Posted by: Kath Usitalo | January 5, 2011

It’s A Great Season For…Zoos?

See polar bears in their favorite clime during a winter visit to the zoo

The Detroit Zoo just announced that, for the fifth year running, the number of visitors to the landmark zoological park has topped one million. If you were there on August 7 you contributed to the 2010 single-day attendance record of 18,264 guests.

But zoos aren’t just for warm, sunny days. The animals live there 24/7/365, and two of the finest zoos in the state welcome human visitors throughout the year. In fact, winter is a great time to visit a zoo. The crowds are lighter and the animals generally more active.

Picture yourself in a heavy fur coat (real or faux, have it your way) on an 80 degree day, and you’ll understand why the polar bears are sluggish during your summertime visits.

Snow leopards, Siberian tigers, otters and grizzly bears are usually a bit livelier in the cooler temps, and with fewer visitors the animals are often more interested in looking at the hardy souls who come to look at them.

You’ll avoid the crowds on the pathways through the zoo, but if it gets too chilly there are plenty of indoor exhibits to enjoy.

The Michigan zoos open in the winter months:

Detroit Zoo, Royal Oak: Is it the next best thing to living in the wild? Check out the stunning Arctic Ring of Life habitat for polar bears, Arctic fox and seals.

Wild Winter Weekends kick off with an Inuit Adventure January 8-9, the first of three themed events featuring family-friendly activities, music, and treats at Michigan’s largest zoo. Upcoming Wild Winter Weekends are the African Adventure February 12-13 and Safari Social March 12-13.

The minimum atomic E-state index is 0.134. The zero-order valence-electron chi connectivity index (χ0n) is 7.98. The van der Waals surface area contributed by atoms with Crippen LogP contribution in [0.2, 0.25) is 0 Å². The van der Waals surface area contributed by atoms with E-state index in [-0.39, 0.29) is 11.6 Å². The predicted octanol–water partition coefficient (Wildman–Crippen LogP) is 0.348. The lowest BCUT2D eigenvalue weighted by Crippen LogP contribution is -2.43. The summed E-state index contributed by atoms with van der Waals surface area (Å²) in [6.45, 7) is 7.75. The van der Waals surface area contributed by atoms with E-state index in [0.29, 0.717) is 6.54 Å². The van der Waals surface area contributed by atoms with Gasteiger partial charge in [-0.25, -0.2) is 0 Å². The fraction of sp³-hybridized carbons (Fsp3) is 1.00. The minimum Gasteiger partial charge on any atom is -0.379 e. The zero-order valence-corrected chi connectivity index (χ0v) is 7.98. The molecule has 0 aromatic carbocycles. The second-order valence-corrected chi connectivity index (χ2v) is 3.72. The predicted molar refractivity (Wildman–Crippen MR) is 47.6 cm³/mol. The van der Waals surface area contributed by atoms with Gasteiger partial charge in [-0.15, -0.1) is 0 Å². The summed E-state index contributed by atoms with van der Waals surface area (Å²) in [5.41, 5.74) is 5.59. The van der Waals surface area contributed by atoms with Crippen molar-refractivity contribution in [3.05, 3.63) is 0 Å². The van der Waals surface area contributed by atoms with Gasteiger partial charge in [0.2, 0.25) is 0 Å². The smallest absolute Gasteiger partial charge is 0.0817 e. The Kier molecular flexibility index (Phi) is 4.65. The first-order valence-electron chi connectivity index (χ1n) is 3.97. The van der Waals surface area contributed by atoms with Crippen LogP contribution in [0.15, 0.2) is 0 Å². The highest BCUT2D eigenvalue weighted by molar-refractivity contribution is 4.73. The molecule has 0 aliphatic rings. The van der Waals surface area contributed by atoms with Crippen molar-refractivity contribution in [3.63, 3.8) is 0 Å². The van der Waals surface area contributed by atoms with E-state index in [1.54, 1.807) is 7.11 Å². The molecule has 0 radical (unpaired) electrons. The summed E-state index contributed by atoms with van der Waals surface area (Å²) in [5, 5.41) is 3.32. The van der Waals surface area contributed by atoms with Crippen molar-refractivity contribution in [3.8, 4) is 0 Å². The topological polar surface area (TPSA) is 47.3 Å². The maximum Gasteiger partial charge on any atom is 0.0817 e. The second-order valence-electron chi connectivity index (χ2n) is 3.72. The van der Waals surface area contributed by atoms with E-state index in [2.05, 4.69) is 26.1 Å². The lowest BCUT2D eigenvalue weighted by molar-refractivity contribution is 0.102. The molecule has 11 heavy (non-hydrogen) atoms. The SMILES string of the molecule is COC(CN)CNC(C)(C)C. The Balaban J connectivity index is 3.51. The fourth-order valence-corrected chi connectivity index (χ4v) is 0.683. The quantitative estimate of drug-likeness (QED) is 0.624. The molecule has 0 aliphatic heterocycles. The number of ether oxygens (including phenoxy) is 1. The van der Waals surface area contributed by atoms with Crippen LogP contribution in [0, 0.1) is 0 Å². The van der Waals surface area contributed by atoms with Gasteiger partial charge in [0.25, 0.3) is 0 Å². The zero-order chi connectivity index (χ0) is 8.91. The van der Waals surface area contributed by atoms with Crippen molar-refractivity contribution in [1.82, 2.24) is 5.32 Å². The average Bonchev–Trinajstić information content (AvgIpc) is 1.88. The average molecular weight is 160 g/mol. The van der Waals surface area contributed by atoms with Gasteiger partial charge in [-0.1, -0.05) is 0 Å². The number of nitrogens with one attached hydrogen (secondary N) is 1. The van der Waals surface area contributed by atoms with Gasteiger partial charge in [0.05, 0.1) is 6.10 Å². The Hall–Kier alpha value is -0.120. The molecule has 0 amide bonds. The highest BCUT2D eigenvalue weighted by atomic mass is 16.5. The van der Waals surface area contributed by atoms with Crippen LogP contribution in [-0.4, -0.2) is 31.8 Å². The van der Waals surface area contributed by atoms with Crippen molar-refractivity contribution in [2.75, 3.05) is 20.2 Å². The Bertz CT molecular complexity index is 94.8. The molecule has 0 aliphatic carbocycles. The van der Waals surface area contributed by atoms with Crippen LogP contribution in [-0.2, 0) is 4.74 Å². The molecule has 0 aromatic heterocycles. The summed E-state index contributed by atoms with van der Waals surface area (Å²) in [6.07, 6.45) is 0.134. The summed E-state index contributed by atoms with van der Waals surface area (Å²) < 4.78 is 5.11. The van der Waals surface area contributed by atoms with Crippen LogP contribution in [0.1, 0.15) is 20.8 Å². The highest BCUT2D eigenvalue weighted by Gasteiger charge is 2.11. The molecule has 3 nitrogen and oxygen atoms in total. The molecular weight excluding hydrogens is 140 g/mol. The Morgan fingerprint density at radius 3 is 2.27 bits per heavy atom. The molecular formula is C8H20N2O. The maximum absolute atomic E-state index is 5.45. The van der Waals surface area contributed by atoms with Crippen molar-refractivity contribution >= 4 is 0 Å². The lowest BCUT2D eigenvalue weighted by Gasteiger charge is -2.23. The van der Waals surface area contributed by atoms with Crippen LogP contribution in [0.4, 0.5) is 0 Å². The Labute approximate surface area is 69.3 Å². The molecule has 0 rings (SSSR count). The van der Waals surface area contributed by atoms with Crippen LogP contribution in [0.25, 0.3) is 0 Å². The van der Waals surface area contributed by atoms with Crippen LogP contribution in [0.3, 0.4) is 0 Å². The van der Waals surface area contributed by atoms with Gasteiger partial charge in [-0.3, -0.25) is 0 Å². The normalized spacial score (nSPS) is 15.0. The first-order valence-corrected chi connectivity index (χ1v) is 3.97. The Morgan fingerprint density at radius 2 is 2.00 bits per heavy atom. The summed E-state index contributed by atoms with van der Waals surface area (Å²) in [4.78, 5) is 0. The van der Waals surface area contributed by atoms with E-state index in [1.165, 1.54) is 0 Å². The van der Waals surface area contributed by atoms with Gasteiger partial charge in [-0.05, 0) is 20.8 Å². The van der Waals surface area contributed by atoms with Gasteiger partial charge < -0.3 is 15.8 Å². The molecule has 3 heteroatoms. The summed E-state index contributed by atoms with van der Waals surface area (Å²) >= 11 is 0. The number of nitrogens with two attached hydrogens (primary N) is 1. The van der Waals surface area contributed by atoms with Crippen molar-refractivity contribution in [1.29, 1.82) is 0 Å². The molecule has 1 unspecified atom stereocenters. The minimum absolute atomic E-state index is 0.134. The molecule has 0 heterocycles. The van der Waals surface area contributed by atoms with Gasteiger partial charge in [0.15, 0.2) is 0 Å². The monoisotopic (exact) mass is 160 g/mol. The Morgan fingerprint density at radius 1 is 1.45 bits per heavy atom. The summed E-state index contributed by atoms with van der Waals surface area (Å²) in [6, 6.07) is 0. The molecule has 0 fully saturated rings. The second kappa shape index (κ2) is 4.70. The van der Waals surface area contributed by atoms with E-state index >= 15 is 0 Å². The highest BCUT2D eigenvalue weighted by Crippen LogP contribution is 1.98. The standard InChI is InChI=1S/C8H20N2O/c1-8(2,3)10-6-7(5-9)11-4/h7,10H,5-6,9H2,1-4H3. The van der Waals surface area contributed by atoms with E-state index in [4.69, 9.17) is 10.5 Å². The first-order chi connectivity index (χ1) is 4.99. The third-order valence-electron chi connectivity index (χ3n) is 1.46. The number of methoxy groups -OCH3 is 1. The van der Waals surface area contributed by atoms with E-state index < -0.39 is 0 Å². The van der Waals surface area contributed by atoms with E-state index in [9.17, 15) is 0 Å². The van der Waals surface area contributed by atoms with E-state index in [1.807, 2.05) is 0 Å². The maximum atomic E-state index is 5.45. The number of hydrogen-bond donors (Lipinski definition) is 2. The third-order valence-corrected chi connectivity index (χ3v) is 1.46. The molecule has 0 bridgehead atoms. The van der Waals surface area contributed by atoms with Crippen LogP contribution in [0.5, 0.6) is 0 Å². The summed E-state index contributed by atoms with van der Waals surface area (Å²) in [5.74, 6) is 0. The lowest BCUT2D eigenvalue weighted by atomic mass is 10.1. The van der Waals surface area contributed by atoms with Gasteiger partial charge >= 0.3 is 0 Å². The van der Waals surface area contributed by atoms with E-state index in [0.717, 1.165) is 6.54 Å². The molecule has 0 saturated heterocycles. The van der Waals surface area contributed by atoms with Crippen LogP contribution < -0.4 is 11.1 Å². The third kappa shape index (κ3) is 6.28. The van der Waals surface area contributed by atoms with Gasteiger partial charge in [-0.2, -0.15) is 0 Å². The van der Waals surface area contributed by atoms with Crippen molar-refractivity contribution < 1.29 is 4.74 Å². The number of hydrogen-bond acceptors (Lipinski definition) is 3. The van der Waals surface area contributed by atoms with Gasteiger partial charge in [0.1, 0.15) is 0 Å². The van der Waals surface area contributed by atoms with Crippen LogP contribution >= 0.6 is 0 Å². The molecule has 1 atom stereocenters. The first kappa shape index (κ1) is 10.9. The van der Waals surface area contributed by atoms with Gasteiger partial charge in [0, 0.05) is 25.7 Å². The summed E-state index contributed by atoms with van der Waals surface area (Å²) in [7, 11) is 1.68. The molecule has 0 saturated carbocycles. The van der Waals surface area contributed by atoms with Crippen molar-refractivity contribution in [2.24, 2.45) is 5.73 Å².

Note that on Martin Luther King Jr. Day, Monday, January 17, admission price is $2 off the regular price.

The zoo is open from 10 a.m.-4 p.m. every day through March 31, when extended hours begin.

Lansing, Potter Park Zoo: FREE FREE FREE admission through March 31 to this capital zoo. See the snow leopards and check out the largest owls in the world at the Eurasian Eagle-Owl exhibit.

Note: On Sunday, January 16 bring (real) discarded Christmas trees to the Winter Gifts Enrichment Event. The animals love the novelty of the evergreens—don’t forget your camera.


Grand Rapids, John Ball Zoo: Reopens March 1, but the Zoo Society offers special programs including a look at “Asian Carp: Taking the Fight to Our Backyard, 6 p.m., January 18, and  “Sooper Yooper,” a breakfast and program about invasive aquatic life in the Great Lakes, 9 a.m., January 22.

Saginaw, Children’s Zoo at Celebration Square: The zoo reopens April 1 but from Noon to 4 p.m., Saturday, February 12 it hosts the Arctic Zoo Fest. Fun activities are planned, and admission is by donation to help feed the animals.

Visitor Info Clicks:




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